After getting through customs and a hilarious interaction with the ATM (periods, commas, foreign currency and sleep deprivation make for an interesting situation – luckily the ATM didn’t allow R to take out the $1200 US he initially attempted.)

We found a shuttle bus to Reykjavik and it dropped us at Hallgrimskirkja (the crazy church in the center of the city), to wait for our tour to collect us. Our tour would be broken into two mini-tours. With one guide picking us up and taking us out to the West Coast and then returning us to Reykjavik before the second two-day tour started. We headed out of the city about 90 minutes give or take and made our first stop in between a waterfall and a mountain at Kirkjufellsfoss (I only remember this because I took a photo of the sign).

Our second stop was our first coastal stop of the trip. I love the ocean, so I was looking forward to this. It was a short walk between the lovely volcanic rocks to the beach and if you turned away from the beach you could see Snæfellsjökull “a 700,000-year-old glacier-capped stratovolcano” (thanks Wikipedia) on the other side of the road.  (Path looking back towards the glacier and the beach respectively)

img_20181122_201317_063img_20181122_140737-01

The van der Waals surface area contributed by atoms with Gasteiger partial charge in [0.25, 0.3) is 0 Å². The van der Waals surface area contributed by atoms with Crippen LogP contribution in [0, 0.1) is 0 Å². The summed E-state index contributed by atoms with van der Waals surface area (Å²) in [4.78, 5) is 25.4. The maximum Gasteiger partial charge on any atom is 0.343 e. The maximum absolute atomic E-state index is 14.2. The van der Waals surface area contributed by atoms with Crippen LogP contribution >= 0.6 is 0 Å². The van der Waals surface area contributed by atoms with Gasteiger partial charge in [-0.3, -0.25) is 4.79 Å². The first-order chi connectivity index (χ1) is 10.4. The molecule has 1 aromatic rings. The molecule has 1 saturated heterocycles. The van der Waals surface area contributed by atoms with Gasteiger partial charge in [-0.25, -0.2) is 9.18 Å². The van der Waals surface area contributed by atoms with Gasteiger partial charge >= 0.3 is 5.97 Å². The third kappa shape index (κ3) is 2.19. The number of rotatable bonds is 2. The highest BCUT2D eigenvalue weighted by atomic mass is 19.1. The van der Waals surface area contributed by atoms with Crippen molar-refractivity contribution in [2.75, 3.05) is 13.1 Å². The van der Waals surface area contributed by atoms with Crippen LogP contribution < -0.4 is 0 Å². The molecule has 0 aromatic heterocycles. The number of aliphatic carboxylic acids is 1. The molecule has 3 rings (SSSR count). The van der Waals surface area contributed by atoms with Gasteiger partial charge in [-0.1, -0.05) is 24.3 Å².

We’d make several other stops (two for bathrooms and snacks), we dropped part of our group off for a lavatube/caving excursion and the rest of check in to another beach/park (Arnarstapi) area with a famous old sculpture (Bárður Snæfellsás) and light house. Our final stop, in the waning light of the day (around 4:45) would be to the black church in Búðir(a Scandanavian custom borne from painting churches in tar to protect and weatherproof the wood).

We headed to our adorable little hotel to unpack, decompress, and have dinner with our tour group at Hotel Rjúkandi (it ended up being the best food of the trip at their restaurant).

img_20181122_163232-01img_20181122_151556-01img_20181122_162456-01img_20181122_181830_862

We arrived at the end of the first day thrilled and exhausted. We’d stepped off the plane into an amazing trip. Our guide Erla was awesome, funny, quirky, full of interesting stories (Iceland’s only serial killer!, Fairies!, Trolls!) and an eclectic playlist of alternative music (NIN, Alice Cooper, Tears for Fears, etc…). The landscape was mind blowing. Volcanic rocks, mountains, ice, beaches. Literal miles and miles of nothing but expansive breathtaking natural beauty uninterrupted by people, structures, cars. It was the most “empty” uninhabited place I’ve ever seen. We did our best to stay up until 10 pm that night (local time) and passed out with our twin beds pushed together and our weird individual blankets (apparently this is a Scandinavian thing – you think they’d understand the need/desire to steal body heat from another party).

To be continued…..

Advertisements

Leave a Reply

Fill in your details below or click an icon to log in:

WordPress.com Logo

You are commenting using your WordPress.com account. Log Out /  Change )

Google+ photo

You are commenting using your Google+ account. Log Out /  Change )

Twitter picture

You are commenting using your Twitter account. Log Out /  Change )

Facebook photo

You are commenting using your Facebook account. Log Out /  Change )

Connecting to %s